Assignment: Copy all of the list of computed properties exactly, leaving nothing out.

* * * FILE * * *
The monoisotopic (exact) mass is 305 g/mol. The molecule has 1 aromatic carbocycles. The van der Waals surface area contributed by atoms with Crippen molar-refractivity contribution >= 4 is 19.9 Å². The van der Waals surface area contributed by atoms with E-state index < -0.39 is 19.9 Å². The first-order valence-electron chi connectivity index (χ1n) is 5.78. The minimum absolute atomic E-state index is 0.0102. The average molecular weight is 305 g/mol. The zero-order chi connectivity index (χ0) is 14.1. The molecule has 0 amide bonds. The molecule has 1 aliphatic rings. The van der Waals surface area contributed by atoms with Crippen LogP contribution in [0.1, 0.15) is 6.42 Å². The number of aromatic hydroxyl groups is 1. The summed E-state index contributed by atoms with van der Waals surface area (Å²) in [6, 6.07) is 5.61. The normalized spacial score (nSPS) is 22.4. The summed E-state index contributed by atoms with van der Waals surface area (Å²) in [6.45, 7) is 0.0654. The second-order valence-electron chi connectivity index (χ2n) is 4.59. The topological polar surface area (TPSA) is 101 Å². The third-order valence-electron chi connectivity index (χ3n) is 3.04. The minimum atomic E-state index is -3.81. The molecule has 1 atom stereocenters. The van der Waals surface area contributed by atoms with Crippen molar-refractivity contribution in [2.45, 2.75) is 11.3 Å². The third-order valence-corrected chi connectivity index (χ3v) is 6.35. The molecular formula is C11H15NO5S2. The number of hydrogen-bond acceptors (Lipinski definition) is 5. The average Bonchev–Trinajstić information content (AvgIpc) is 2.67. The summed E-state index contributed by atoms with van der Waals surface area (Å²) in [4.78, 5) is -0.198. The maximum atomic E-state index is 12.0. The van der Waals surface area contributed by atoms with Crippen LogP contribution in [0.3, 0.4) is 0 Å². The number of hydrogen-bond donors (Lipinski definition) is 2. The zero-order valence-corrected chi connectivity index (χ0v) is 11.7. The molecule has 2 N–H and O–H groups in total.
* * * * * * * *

The monoisotopic (exact) mass is 305 g/mol. The molecule has 1 aromatic carbocycles. The van der Waals surface area contributed by atoms with Crippen molar-refractivity contribution >= 4 is 19.9 Å². The van der Waals surface area contributed by atoms with E-state index < -0.39 is 19.9 Å². The first-order valence-electron chi connectivity index (χ1n) is 5.78. The minimum absolute atomic E-state index is 0.0102. The average molecular weight is 305 g/mol. The zero-order chi connectivity index (χ0) is 14.1. The molecule has 0 amide bonds. The molecule has 1 aliphatic rings. The van der Waals surface area contributed by atoms with Crippen LogP contribution in [0.1, 0.15) is 6.42 Å². The number of aromatic hydroxyl groups is 1. The summed E-state index contributed by atoms with van der Waals surface area (Å²) in [6, 6.07) is 5.61. The normalized spacial score (nSPS) is 22.4. The summed E-state index contributed by atoms with van der Waals surface area (Å²) in [6.45, 7) is 0.0654. The second-order valence-electron chi connectivity index (χ2n) is 4.59. The topological polar surface area (TPSA) is 101 Å². The third-order valence-electron chi connectivity index (χ3n) is 3.04. The minimum atomic E-state index is -3.81. The molecule has 1 atom stereocenters. The van der Waals surface area contributed by atoms with Crippen molar-refractivity contribution in [2.45, 2.75) is 11.3 Å². The third-order valence-corrected chi connectivity index (χ3v) is 6.35. The molecular formula is C11H15NO5S2. The number of hydrogen-bond acceptors (Lipinski definition) is 5. The average Bonchev–Trinajstić information content (AvgIpc) is 2.67. The summed E-state index contributed by atoms with van der Waals surface area (Å²) in [4.78, 5) is -0.198. The maximum atomic E-state index is 12.0. The van der Waals surface area contributed by atoms with Crippen LogP contribution in [0.3, 0.4) is 0 Å². The number of hydrogen-bond donors (Lipinski definition) is 2. The zero-order valence-corrected chi connectivity index (χ0v) is 11.7. The molecule has 2 N–H and O–H groups in total.